TWJ contributor Patrick asked if I considered making “fun cards” out of the ceremonial first pitch photos I had posted the past couple of weeks. I told him it had crossed my mind, but if he wanted to tackle that project, go for it! He didn’t disappoint, using some of the photos I posted and finding a few others, like Sandy Koufax below.
Today and tomorrow I will post those that I had already shown you, and on Wednesday I will show you some that he dug up that I hadn’t seen yet in my searches. Hit the jump to see the first few.
How important are awards and All-Star appearances? In the battle for the best left-handed starter, it makes a big difference. With awards and All-Stars included, Randy Johnson comes out on top with a score of 270.10, followed by Steve Carlton (#2, 267.64) and Warren Spahn (#3, 244.40). When awards and All-Stars are removed from the equation, Spahn narrowly beats Carlton for the top spot and the Big Unit drops to third place. I know Johnson was intimidating, but there is no way I would pick him over either Spahn or Carlton when building my historical fantasy team. Sandy Koufax (#8, 180.58) would be another consideration, but he has a lower score due to his short career; in twelve years he won 165 games and compiled a WAR of 50.3.
Only two other lefties topped the 200-point mark: Lefty Grove (#4, 203.46) and Eddie Plank (#5, 200.01). Tom Glavine (#6, 198.62) just barely missed. Overshadowed by Greg Maddux during his prime, Glavine is perhaps the best number two starter in history. His baseball cards are a dime a dozen; even his rookie cards can many times be had for less than a dollar.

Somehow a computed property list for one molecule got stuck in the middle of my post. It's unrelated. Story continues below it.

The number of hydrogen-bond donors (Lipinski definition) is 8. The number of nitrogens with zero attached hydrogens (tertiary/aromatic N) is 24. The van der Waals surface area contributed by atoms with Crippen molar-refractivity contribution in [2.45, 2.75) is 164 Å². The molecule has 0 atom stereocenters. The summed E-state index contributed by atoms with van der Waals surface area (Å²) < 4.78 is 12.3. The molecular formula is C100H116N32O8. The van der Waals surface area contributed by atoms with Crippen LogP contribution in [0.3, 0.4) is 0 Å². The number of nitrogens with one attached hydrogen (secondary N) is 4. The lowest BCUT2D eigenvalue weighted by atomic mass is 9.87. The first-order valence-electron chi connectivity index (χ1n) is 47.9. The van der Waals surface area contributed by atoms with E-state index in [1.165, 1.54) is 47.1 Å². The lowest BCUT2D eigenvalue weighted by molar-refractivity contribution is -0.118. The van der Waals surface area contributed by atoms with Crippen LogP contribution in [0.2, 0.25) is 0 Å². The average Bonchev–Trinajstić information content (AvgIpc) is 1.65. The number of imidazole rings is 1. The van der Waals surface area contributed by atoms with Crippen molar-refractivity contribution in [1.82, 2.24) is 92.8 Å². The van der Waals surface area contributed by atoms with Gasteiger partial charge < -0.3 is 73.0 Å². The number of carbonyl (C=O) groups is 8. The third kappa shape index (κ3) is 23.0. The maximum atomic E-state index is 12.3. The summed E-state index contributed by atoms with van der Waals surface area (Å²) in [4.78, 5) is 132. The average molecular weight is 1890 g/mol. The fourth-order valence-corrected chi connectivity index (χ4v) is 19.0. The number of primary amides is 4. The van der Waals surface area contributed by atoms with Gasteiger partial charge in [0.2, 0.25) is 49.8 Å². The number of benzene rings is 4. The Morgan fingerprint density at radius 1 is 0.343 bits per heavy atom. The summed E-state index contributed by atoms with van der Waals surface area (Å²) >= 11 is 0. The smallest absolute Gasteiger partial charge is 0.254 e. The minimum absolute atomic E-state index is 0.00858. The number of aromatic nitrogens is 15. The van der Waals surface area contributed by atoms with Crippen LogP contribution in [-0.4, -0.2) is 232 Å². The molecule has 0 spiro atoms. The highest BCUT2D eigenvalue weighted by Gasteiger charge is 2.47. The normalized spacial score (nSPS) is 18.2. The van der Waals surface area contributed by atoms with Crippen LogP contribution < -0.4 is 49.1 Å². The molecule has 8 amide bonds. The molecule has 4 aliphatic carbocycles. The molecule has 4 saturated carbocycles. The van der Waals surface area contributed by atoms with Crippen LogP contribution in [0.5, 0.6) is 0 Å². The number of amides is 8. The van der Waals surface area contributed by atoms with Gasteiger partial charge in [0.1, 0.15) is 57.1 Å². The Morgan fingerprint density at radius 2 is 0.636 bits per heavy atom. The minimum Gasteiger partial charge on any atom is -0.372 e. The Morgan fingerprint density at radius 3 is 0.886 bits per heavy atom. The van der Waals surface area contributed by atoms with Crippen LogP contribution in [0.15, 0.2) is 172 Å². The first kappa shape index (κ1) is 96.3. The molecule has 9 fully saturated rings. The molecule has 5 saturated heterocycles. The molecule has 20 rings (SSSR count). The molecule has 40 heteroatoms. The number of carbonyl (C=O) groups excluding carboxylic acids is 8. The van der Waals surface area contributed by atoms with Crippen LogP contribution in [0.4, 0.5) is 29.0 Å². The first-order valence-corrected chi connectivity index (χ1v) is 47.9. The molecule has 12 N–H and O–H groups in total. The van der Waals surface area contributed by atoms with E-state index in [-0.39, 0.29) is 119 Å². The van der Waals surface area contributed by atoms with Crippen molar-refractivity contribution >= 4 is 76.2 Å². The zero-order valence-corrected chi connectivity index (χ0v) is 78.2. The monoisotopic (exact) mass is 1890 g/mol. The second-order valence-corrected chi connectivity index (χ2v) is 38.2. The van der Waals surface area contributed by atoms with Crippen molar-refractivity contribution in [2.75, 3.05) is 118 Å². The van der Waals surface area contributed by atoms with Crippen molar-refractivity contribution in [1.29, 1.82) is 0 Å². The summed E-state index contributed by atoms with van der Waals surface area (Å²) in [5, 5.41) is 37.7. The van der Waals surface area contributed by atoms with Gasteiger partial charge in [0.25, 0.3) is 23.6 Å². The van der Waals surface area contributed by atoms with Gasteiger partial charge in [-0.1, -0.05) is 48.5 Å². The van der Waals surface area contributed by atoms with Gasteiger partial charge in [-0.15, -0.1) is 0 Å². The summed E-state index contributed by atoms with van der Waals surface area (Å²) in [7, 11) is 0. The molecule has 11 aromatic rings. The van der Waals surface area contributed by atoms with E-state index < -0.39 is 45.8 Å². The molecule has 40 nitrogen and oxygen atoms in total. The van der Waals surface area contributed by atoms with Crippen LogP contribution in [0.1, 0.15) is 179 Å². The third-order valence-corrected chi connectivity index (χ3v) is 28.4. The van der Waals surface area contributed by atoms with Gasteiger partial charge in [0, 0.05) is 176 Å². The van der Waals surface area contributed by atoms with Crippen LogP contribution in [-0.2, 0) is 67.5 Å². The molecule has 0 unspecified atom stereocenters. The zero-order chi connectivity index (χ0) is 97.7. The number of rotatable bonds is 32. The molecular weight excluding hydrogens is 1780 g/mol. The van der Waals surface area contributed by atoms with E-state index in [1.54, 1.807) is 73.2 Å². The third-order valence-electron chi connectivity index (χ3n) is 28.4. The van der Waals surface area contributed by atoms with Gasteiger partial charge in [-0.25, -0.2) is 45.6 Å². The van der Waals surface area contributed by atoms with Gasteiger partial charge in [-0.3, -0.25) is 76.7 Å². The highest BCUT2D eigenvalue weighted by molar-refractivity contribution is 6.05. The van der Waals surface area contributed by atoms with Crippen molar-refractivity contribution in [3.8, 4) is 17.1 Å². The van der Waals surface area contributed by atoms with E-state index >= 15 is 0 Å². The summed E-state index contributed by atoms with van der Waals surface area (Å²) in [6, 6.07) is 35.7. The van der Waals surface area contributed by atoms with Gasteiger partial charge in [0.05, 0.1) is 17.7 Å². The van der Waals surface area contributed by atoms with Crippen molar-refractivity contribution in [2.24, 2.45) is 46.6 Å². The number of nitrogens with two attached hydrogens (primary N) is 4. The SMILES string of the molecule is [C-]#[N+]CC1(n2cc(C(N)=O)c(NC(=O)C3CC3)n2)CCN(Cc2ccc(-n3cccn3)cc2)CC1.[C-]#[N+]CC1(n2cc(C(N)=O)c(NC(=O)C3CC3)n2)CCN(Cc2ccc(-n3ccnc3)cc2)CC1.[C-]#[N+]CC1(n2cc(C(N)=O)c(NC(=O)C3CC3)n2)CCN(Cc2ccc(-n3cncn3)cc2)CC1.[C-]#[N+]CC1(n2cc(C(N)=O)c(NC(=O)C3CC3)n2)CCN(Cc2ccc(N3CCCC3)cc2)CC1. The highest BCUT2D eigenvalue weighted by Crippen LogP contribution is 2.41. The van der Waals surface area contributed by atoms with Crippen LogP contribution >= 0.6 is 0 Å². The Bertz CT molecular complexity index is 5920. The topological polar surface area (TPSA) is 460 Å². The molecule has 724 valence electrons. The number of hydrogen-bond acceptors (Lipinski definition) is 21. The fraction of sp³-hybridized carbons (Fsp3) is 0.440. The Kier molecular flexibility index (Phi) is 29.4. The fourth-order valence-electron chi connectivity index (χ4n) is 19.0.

Carl Hubbell is next on the list with a score of 185.94, and two non-Hall of Famers, Tommy John (#9, 176.01) and Jim Kaat (#10, 170.14), round out the top ten. Both were very close to the 300-win mark, but had very long careers in which they amassed all those wins and only averaged 13 victories per season.
One of the neatest things baseball teams do is the “ceremonial first pitch,” often honoring past stars or community leaders. One of the highest honors someone can receive is to be asked to throw out the first pitch on Opening Day. Here is a run-down of some of yesterday’s ceremonial first pitch honorees:
Lou Piniella took the mound before the Yankees-Red Sox game.
Rusty Staub tossed the ball before the Mets opener.
Former big leaguer Joe Torre was asked to throw the first pitch before the Reds-Angels game. This one doesn’t make any sense to me since Torre has no connection to either organization.
Brandon Webb was honored by the Diamondbacks.
Bo knows first pitches…Bo Jackson did not wear a jersey when he threw out the first pitch before the White Sox-Royals game in Chicago.
Medal of Honor recipient Army Staff Sgt. Clint Romesha was the Nationals’ choice to throw the first pitch in Washington.
Future Hall of Famer Chipper Jones returned to the field in Atlanta.
Jim Umbricht, Houston Colt .45s
Umbricht pitched two very solid seasons as a reliever for Houston, posting ERAs of 2.01 and 2.61, before succumbing to malignant melanoma just prior to the 1964 season. The Astros’ team MVP award is named in his honor.
Elston Howard, New York Yankees
Sandy Koufax, Brooklyn/Los Angeles Dodgers
Steve Carlton, Philadelphia Phillies